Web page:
Myeloperoxidase (MPO)-ANCA–associated GN is a significant cause of renal failure. Manipulating autoimmunity by inducing regulatory T cells is potentially a more specific and safer therapeutic option than conventional immunosuppression.
To generate MPO-specific regulatory T cells, we used a modified protein-conjugating compound, 1-ethyl-3-(3′dimethylaminopropyl)-carbodiimide (ECDI), to couple the immunodominant MPO peptide (MPO409–428) or a control ovalbumin peptide (OVA323–339) to splenocytes and induced apoptosis in the conjugated cells. We then administered MPO- and OVA-conjugated apoptotic splenocytes (MPO-Sps and OVA-Sps, respectively) to mice and compared their effects on development and severity of anti-MPO GN. We induced autoimmunity to MPO by immunizing mice with MPO in adjuvant; to trigger GN, we used low-dose antiglomerular basement membrane globulin, which transiently recruits neutrophils that deposit MPO in glomeruli. We also compared the effects of transferring CD4+ T cells from mice treated with MPO-Sp or OVA-Sp to recipient mice with established anti-MPO autoimmunity.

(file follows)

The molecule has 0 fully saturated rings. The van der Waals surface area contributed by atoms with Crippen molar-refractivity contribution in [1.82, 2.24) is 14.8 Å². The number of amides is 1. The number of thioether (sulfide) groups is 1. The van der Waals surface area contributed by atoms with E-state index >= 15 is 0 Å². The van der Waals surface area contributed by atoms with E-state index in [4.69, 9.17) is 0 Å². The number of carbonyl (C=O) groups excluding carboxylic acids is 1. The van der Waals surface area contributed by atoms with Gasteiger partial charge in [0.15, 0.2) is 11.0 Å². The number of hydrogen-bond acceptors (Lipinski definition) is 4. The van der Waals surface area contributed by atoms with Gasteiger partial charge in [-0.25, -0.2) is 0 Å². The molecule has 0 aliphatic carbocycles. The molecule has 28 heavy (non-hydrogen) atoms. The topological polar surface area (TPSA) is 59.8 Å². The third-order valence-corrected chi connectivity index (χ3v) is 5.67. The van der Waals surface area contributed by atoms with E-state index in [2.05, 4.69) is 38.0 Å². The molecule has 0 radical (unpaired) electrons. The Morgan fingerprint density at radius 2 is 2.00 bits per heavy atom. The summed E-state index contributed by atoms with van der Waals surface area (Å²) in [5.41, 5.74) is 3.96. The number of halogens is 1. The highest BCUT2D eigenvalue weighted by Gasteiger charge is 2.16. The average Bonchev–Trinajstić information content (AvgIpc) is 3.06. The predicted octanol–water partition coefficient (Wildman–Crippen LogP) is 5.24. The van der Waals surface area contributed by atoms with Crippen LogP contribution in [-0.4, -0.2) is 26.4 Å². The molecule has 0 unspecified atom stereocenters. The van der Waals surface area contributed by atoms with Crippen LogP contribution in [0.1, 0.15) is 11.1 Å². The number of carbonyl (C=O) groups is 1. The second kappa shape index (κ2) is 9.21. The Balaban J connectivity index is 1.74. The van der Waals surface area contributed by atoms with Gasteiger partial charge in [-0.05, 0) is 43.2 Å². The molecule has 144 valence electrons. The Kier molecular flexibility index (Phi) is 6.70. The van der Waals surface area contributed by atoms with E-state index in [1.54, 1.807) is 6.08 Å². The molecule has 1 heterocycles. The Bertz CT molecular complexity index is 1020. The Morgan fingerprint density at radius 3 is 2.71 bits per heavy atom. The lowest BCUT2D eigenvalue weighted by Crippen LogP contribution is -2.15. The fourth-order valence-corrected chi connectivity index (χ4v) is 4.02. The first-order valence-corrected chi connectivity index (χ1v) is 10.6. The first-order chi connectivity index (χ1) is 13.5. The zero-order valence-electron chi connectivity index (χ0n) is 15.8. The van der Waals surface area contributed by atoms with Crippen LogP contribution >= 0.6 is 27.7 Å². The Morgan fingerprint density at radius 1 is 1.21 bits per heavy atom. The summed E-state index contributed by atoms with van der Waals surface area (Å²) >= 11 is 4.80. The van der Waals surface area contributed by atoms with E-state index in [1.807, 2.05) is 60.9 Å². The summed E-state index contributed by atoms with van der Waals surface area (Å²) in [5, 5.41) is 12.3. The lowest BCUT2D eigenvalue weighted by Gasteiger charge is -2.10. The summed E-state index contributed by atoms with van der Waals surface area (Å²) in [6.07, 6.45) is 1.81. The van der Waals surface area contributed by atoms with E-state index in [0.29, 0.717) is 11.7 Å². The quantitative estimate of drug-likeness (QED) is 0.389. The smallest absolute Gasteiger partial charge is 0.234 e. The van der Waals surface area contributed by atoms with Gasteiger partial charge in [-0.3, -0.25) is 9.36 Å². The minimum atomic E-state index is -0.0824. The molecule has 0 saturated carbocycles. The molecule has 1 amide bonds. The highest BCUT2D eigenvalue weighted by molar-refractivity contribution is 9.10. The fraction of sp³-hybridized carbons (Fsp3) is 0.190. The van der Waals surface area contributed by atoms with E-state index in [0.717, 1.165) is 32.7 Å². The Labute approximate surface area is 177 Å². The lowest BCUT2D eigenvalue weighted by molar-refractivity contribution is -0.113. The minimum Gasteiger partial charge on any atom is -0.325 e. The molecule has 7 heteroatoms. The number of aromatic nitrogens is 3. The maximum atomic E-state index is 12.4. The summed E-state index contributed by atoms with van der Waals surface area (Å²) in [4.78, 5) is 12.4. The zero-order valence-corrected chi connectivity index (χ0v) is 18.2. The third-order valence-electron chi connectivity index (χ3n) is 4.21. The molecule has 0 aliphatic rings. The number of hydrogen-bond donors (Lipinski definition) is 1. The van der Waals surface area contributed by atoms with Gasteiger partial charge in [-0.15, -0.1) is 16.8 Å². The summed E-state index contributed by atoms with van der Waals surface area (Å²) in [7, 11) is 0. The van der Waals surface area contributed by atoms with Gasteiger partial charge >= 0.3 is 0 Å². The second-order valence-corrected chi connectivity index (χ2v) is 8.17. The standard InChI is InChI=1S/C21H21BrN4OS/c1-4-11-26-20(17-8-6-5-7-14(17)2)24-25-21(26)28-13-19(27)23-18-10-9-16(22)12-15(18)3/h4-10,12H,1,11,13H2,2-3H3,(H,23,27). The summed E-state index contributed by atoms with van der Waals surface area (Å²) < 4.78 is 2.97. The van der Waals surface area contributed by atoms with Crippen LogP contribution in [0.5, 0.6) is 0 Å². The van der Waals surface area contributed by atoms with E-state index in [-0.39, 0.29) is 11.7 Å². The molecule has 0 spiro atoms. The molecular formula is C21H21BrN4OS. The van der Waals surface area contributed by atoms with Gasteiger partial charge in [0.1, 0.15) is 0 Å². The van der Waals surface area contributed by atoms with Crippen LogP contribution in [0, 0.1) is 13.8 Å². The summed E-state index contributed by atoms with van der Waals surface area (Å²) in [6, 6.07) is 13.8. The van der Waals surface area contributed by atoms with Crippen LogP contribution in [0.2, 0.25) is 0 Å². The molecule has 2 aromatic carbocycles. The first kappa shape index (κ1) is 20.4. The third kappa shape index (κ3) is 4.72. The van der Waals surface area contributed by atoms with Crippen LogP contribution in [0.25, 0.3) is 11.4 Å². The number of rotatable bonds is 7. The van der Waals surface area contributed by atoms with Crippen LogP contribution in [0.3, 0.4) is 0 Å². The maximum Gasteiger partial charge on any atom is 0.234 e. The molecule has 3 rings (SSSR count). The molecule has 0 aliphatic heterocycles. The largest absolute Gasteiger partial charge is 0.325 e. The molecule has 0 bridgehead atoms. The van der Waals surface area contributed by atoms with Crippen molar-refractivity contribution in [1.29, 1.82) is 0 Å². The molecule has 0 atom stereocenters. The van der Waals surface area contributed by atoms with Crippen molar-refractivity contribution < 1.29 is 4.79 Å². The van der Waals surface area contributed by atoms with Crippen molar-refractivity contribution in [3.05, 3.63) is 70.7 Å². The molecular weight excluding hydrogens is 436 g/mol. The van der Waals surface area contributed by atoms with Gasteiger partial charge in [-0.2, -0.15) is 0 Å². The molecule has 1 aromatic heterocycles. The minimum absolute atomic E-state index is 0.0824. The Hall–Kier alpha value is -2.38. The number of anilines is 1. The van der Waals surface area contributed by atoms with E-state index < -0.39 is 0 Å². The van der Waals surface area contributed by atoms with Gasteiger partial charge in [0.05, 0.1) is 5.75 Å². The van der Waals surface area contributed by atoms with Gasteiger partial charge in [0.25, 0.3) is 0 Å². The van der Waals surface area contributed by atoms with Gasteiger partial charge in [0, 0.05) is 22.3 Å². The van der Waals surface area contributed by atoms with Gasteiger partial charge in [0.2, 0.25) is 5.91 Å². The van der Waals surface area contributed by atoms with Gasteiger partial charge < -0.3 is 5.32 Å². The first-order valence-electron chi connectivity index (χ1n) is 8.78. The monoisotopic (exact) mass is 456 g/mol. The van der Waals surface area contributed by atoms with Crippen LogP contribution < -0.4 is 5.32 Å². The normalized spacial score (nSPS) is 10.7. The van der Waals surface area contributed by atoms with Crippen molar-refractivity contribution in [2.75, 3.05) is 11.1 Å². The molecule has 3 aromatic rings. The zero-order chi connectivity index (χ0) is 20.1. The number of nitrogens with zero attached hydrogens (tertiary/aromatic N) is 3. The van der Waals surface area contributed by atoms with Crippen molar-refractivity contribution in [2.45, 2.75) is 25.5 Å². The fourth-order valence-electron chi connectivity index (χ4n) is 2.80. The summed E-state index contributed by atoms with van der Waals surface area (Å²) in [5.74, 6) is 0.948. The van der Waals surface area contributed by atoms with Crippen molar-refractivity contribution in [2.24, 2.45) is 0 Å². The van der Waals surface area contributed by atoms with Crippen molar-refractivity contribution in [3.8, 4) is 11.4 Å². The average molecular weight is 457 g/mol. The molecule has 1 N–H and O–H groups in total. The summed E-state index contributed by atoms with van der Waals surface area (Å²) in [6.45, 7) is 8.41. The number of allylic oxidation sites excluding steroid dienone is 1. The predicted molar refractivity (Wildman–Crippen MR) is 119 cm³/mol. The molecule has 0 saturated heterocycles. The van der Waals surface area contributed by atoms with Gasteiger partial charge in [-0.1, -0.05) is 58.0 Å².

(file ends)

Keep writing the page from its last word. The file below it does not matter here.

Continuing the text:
MPO-Sp but not OVA-Sp administration increased MPO-specific, peripherally derived CD4+Foxp3− type 1 regulatory T cells and reduced anti-MPO autoimmunity and GN. However, in mice depleted of regulatory T cells, MPO-Sp administration did not protect from anti-MPO autoimmunity or GN. Mice with established anti-MPO autoimmunity that received CD4+ T cells transferred from mice treated with MPO-Sp (but not CD4+ T cells transferred from mice treated with OVA-Sp) were protected from anti-MPO autoimmunity and GN, confirming the induction of therapeutic antigen-specific regulatory T cells.
These findings in a mouse model indicate that administering apoptotic splenocytes conjugated with the immunodominant MPO peptide suppresses anti-MPO GN by inducing antigen-specific tolerance.